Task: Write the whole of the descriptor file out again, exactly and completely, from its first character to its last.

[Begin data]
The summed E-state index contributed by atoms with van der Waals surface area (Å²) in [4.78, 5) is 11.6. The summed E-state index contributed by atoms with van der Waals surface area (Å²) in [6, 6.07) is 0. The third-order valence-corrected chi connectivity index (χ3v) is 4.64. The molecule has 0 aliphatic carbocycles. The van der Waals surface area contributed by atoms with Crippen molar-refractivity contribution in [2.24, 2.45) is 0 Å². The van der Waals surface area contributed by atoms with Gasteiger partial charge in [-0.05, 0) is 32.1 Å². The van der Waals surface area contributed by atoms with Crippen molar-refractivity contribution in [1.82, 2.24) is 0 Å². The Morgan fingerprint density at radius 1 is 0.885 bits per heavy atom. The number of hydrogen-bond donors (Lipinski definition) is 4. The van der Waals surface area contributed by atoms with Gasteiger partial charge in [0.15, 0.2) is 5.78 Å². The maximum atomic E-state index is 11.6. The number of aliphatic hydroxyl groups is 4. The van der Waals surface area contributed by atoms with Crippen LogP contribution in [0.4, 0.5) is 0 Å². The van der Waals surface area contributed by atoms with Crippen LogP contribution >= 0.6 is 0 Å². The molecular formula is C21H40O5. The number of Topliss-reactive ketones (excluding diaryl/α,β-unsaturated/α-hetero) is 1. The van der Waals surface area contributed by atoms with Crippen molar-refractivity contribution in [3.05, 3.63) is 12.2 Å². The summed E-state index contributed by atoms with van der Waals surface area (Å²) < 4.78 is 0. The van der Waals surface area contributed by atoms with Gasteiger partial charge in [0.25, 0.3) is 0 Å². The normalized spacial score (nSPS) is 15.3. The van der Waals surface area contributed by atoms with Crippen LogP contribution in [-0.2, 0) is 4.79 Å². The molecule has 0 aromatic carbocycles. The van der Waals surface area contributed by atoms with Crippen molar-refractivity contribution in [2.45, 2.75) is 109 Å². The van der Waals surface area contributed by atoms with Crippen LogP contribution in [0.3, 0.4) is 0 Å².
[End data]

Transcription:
The summed E-state index contributed by atoms with van der Waals surface area (Å²) in [4.78, 5) is 11.6. The summed E-state index contributed by atoms with van der Waals surface area (Å²) in [6, 6.07) is 0. The third-order valence-corrected chi connectivity index (χ3v) is 4.64. The molecule has 0 aliphatic carbocycles. The van der Waals surface area contributed by atoms with Crippen molar-refractivity contribution in [2.24, 2.45) is 0 Å². The van der Waals surface area contributed by atoms with Gasteiger partial charge in [-0.05, 0) is 32.1 Å². The van der Waals surface area contributed by atoms with Crippen molar-refractivity contribution in [1.82, 2.24) is 0 Å². The Morgan fingerprint density at radius 1 is 0.885 bits per heavy atom. The number of hydrogen-bond donors (Lipinski definition) is 4. The van der Waals surface area contributed by atoms with Gasteiger partial charge in [0.15, 0.2) is 5.78 Å². The maximum atomic E-state index is 11.6. The number of aliphatic hydroxyl groups is 4. The van der Waals surface area contributed by atoms with Crippen LogP contribution in [0.4, 0.5) is 0 Å². The van der Waals surface area contributed by atoms with Crippen LogP contribution >= 0.6 is 0 Å². The molecular formula is C21H40O5. The number of Topliss-reactive ketones (excluding diaryl/α,β-unsaturated/α-hetero) is 1. The van der Waals surface area contributed by atoms with Crippen molar-refractivity contribution in [3.05, 3.63) is 12.2 Å². The summed E-state index contributed by atoms with van der Waals surface area (Å²) < 4.78 is 0. The van der Waals surface area contributed by atoms with Gasteiger partial charge in [0.25, 0.3) is 0 Å². The normalized spacial score (nSPS) is 15.3. The van der Waals surface area contributed by atoms with Crippen LogP contribution in [-0.2, 0) is 4.79 Å². The molecule has 0 aromatic carbocycles. The van der Waals surface area contributed by atoms with Crippen molar-refractivity contribution in [2.45, 2.75) is 109 Å². The van der Waals surface area contributed by atoms with Crippen LogP contribution in [0.3, 0.4) is 0 Å².